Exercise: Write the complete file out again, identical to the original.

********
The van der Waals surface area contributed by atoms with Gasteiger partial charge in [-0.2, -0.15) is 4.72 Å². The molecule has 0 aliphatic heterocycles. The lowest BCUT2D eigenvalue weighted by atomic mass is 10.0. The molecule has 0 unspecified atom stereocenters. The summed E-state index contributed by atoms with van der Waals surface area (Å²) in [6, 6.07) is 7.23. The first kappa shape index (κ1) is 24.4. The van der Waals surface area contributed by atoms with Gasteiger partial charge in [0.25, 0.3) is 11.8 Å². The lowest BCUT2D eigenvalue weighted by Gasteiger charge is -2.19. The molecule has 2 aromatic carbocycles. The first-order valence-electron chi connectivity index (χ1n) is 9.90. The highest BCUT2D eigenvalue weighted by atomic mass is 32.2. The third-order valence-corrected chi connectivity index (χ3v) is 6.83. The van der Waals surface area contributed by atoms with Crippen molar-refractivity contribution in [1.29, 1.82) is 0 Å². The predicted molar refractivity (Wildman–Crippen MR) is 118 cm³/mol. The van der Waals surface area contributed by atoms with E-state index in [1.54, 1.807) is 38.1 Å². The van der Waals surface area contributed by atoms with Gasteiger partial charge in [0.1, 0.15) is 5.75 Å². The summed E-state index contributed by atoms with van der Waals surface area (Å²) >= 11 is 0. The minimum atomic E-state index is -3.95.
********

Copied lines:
The van der Waals surface area contributed by atoms with Gasteiger partial charge in [-0.2, -0.15) is 4.72 Å². The molecule has 0 aliphatic heterocycles. The lowest BCUT2D eigenvalue weighted by atomic mass is 10.0. The molecule has 0 unspecified atom stereocenters. The summed E-state index contributed by atoms with van der Waals surface area (Å²) in [6, 6.07) is 7.23. The first kappa shape index (κ1) is 24.4. The van der Waals surface area contributed by atoms with Gasteiger partial charge in [0.25, 0.3) is 11.8 Å². The lowest BCUT2D eigenvalue weighted by Gasteiger charge is -2.19. The molecule has 2 aromatic carbocycles. The first-order valence-electron chi connectivity index (χ1n) is 9.90. The highest BCUT2D eigenvalue weighted by atomic mass is 32.2. The third-order valence-corrected chi connectivity index (χ3v) is 6.83. The van der Waals surface area contributed by atoms with Crippen molar-refractivity contribution in [1.29, 1.82) is 0 Å². The predicted molar refractivity (Wildman–Crippen MR) is 118 cm³/mol. The van der Waals surface area contributed by atoms with E-state index in [1.54, 1.807) is 38.1 Å². The van der Waals surface area contributed by atoms with Gasteiger partial charge in [0.1, 0.15) is 5.75 Å². The summed E-state index contributed by atoms with van der Waals surface area (Å²) >= 11 is 0. The minimum atomic E-state index is -3.95.